The owner of immensely popular Old Montreal cocktail bar the Coldroom has a new project in the works: a Victorian-inspired pub and parlour, right at the heart of Montreal’s most historic neighbourhood.
Kevin Demers is planning to open Parliament this spring in Place d’Youville, with an eye towards Montreal’s heritage.
Demers, a self-professed history buff, will convert the space of former restaurant La Gargote into a traditional watering hole with one eye firmly fixed on the 19th century. He tells Eater he wants the venue to embody the city’s history — and he has a prime location to do it. The pub will sit right across from the location of the Canadian parliament (and auction house St. Anne’s Market), which was burned down by rioters in 1849. It’ll even have a terrasse on the grounds of the Pointe-à-Callière history museum, which stands where the Parliament used to be.
This isn’t the first time Demers has drawn inspiration from Montreal’s history — basement bar the Coldroom is partly inspired by underground coldrooms that served vendors Place Jacques-Cartier, right nearby.
Parliament will cast a broader net than Coldroom — part stand-up pub, part sit-down parlour, it’ll unsurprisingly have beer (eight taps, to be precise): Demers says it’ll be one of few places in town to offer cask ales.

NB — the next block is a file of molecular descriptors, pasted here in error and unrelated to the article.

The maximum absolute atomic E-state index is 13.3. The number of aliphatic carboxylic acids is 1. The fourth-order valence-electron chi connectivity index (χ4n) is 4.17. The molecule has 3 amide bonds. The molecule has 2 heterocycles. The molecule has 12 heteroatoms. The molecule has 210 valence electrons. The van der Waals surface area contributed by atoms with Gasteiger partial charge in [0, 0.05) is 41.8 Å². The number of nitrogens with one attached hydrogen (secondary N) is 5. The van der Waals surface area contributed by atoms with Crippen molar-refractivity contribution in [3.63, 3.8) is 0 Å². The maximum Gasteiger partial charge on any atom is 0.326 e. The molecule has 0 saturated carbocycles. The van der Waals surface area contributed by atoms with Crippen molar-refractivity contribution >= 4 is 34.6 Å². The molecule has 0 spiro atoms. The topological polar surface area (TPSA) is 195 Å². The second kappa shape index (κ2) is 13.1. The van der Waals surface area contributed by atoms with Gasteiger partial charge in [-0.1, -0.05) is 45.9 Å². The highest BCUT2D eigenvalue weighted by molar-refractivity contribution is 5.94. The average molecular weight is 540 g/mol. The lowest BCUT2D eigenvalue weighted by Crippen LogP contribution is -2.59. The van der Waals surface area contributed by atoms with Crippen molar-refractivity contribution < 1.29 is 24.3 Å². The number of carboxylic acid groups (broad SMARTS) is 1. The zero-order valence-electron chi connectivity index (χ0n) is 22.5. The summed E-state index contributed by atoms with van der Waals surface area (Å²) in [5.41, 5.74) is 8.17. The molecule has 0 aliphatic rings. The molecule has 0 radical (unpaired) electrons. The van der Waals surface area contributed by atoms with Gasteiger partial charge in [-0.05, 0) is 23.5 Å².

“It’s what you’d find in London if you went to a British pub,” he says: that means an unfiltered, non-carbonated beer (as opposed to keg-stored brews). Also on offer will be Guinness and English stouts, with Demers trying to source traditional-leaning brews from Quebec microbreweries.
Demers has also been intensively researching cocktails circa 1850, and will be creating a cocktail list evocative of libations from that time. (However, it won’t seek to replicate drinks from that era: rudimentary alcohol production techniques at the time meant that perfectly accurate historical cocktails were not necessarily easy to drink.) The exact menu is still to come, but Demers suggests that gin and fortified wine will figure in.
Also true to theme will be the dining options: classic pub fare like bangers and mash and Scotch eggs, and classic English meat pies are likely.
As for the space? “It’ll be as Victorian as we can get”, says Demers. Expect the 50-seat space (split between “pub” and “parlour”) to have lots of wood, marble countertops, and stained glass windows. It’ll have two terrasses — one right outside, and one across the street in front of the museum (per the same arrangement that La Gargote had).
In one notable design twist, it’ll also feature two “snugs”: sectioned off, fully-private booths. These historically would have been used for privacy, particularly by women, who were discouraged from entering such drinking establishments in the 19th century.
This will be Demers’ third bar in the neighbourhood, joining the Coldroom (which opened in 2016) and El Pequeño, the tiny Cuban rum bar that opened last spring.